Many families with loved ones who served in the armed forces may not be aware of benefits known as veteran's aid and attendance. Aid and attendance is a pension benefit that is intended to help veterans who are housebound or need the assistance of another individual with their daily living activities. Veteran's aid and attendance benefits can help pay for the costs of this care or the costs of living in a residential care facility.
Aid and attendance is available to veterans who have served during a war who need assistance in meeting their daily care needs. The need for aid does not have to be related to service-related injuries. It is a pension benefit that is available to qualifying veterans age 65 and older who meet certain qualifications. To be eligible for veteran's aid and attendance, the following service and medical requirements must be met.
- The veteran must have served at least 90 days of active duty with at least one of those days being served during wartime
- The veteran must have received a discharge that was other than dishonorable
- The veteran must require assistance with some of their activities of daily living such as moving from a bed to a chair, attaching a prosthetic device, eating, dressing or grooming.
- The veteran is bedridden or requires full-time care in a residential setting due to a physical or mental incapacity.
- The veteran's eyesight is limited to 5/200 vision with correction in both eyes or contraction of the visual field to five degrees or less.
A veteran is considered housebound if he or she is substantially confined to a home or residential living facility by reason of physical or mental limitations, and he or she is expected to remain confined to his or her home or a residential care facility for the remainder of his or her lifetime.
Applicants must meet income and financial requirements to be eligible for veteran's aid and attendance benefits. Each application will be considered on a case-by-case basis. Income from all sources, including other benefits, will be considered. The Veteran's Administration refers to this as Income for Veteran's Assistance Purposes or IVAP. If an applicant's income is equal to or greater than an annual benefit amount after medical expenses are deducted, the applicant will not be eligible for benefits.
A wartime veteran's spouse may also be eligible for veteran's aid and attendance if all the other requirements are met. Special rules apply to veterans who need to enter residential care to qualify for benefits even if he or she would not meet the income requirements otherwise.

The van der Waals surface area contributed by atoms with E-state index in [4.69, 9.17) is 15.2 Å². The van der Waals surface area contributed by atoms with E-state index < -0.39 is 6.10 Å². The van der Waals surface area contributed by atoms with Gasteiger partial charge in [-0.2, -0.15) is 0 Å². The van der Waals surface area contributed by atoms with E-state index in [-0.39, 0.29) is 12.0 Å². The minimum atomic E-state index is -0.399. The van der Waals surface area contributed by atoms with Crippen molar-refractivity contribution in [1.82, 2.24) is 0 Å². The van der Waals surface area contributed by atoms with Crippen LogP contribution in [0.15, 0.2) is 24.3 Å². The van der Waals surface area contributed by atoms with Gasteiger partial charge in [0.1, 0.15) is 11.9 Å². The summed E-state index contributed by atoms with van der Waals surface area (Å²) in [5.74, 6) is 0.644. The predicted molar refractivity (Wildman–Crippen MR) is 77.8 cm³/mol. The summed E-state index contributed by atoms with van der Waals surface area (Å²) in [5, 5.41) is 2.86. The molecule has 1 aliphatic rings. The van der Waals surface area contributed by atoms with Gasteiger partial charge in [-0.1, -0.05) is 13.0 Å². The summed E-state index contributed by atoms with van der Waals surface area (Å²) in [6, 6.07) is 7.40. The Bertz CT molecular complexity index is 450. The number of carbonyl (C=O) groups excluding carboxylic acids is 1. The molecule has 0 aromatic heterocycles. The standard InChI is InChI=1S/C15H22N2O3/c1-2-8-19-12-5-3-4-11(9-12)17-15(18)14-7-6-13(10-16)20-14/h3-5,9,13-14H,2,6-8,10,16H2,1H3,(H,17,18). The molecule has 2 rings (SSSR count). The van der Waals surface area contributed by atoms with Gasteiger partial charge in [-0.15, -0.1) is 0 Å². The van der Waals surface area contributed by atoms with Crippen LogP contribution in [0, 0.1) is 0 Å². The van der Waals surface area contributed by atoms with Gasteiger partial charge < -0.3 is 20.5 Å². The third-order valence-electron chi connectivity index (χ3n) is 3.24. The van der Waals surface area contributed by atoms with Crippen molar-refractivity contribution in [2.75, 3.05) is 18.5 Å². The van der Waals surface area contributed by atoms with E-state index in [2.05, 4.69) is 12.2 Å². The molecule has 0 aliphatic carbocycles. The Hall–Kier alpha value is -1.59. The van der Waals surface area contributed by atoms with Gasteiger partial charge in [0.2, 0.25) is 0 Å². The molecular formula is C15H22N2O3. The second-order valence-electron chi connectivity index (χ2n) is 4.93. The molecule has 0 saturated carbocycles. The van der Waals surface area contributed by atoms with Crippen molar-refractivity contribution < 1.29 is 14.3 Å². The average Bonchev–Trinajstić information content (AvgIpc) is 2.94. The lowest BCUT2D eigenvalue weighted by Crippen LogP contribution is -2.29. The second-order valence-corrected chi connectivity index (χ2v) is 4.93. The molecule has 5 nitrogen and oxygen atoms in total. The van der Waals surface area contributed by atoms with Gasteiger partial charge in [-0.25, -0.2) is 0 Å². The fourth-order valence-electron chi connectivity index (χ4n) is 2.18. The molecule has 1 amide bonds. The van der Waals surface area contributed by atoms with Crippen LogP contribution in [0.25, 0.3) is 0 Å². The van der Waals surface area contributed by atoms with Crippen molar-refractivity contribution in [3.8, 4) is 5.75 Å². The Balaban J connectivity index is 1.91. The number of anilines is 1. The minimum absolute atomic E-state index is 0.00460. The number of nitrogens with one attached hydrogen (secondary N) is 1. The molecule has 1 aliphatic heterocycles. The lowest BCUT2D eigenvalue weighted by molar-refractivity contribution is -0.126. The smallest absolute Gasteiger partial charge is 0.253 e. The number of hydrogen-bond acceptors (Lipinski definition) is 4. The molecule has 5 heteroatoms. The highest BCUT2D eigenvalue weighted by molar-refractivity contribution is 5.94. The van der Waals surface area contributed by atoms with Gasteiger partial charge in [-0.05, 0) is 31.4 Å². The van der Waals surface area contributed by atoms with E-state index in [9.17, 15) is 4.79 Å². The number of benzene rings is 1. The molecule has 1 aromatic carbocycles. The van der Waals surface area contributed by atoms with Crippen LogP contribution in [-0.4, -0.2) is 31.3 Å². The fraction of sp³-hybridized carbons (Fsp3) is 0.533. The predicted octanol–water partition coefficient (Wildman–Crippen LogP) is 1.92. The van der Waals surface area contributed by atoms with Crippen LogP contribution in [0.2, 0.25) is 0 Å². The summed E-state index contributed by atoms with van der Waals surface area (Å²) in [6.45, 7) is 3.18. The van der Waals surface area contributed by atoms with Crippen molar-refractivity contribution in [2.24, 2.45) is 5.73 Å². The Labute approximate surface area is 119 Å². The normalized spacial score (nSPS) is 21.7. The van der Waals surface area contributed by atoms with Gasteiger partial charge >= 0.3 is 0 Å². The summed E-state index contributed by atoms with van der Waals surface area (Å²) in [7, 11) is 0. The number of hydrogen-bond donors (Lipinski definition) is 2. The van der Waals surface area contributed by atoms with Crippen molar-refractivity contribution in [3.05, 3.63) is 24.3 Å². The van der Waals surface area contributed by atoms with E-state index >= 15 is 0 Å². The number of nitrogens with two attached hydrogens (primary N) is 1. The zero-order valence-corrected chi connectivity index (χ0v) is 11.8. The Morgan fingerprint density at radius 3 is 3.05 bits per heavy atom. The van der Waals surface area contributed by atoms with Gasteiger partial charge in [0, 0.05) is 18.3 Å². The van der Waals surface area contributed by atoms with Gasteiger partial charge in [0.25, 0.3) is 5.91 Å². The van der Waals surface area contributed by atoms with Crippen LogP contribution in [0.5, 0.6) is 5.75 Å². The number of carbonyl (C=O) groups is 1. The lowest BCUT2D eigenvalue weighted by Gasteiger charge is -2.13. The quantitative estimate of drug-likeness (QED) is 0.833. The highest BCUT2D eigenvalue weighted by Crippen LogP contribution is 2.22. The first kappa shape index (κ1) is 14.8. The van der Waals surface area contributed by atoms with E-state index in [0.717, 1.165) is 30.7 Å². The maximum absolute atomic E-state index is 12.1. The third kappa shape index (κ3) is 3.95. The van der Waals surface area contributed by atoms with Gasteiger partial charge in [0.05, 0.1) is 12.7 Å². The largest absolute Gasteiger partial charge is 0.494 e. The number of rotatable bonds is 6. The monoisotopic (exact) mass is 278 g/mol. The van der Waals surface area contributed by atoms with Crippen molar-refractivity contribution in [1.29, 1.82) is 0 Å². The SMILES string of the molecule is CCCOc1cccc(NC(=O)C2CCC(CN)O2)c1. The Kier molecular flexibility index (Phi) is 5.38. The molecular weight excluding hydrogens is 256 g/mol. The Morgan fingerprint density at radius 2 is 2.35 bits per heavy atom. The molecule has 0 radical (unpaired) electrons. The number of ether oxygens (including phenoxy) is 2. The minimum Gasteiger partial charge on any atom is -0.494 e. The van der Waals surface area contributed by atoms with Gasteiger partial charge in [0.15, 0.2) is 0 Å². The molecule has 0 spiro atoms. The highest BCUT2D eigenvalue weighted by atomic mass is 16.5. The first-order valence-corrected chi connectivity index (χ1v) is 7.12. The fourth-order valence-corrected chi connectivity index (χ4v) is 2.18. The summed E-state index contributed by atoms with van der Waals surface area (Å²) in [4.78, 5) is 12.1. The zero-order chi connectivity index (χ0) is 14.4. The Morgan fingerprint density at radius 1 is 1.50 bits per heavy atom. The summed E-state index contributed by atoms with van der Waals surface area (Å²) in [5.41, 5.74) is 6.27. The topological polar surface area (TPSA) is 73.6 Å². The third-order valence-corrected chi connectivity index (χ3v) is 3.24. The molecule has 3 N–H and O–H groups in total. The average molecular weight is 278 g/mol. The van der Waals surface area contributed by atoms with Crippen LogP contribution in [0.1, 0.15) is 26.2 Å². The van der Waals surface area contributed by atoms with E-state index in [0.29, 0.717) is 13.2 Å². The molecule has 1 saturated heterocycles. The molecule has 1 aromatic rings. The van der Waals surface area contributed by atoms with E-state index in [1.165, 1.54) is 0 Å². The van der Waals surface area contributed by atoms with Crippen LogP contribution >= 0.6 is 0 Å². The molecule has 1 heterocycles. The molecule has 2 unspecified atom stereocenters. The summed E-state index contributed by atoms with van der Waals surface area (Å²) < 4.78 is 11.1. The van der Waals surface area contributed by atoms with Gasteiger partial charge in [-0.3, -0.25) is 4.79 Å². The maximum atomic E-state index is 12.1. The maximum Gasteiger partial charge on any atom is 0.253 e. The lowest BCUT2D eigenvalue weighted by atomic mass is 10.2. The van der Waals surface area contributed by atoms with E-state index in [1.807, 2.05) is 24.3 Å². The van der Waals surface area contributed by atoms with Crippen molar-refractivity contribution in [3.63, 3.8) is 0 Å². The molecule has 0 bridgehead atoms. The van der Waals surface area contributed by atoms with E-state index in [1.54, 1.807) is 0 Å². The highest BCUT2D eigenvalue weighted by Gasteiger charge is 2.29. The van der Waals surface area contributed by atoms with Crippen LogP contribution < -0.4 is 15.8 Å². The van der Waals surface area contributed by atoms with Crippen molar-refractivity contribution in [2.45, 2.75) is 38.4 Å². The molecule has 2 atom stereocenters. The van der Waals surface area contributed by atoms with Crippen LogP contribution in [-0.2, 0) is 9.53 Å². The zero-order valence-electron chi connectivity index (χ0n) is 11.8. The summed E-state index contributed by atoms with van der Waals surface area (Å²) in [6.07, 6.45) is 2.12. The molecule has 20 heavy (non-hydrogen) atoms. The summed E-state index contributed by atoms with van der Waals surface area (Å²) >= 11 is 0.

Applying for veteran's aid and assistance is a lengthy and complex process. It is a good idea to speak with an attorney with experience handling these applications since a denial could cause a costly delay in benefits. Additionally, applicants who have been denied must wait a year to reapply. Failing to meet a technical requirement on an application can result in a denial for a veteran who could have otherwise successfully applied for benefits.
Applications may be submitted in writing to the state Pension Management Center along with supporting documentation regarding the veteran's care needs. The application should contain details about the veteran's daily needs, what assistance may be required, where the veteran goes during a typical day, whether or not the veteran is housebound, and other information related to the applicant's physical and mental conditions.
An attorney can help individuals who do not meet financial and income guidelines establish a trust to help them with qualifying for veteran's aid and attendance. Doing so can be complex, so an attorney with experience in estate planning should be consulted if taking this step may be necessary.
Following are the maximum monthly benefits for veterans and survivors in 2019. Note that these amounts are subject to change and that less may be awarded, depending on the circumstances.
- Maximum monthly benefit for a single veteran: $1,881
- Maximum monthly benefit for surviving spouse: $1,208
- Maximum monthly benefit for a married veteran: $2,229
- Maximum monthly benefit for a married veteran couple $2,984
One thing to keep in mind is that veteran's aid and assistance may be awarded to veterans in addition to any other pensions, retirement account payments, and disability benefits that the veteran may be receiving.
Contact an Estate Planning Attorney in Tennessee
If you have questions about veteran's aid and assistance and the application process in Tennessee, contact attorney Nina Whitehurst at Cumberland Legacy Law online to schedule a consultation, or call (931) 250-4820.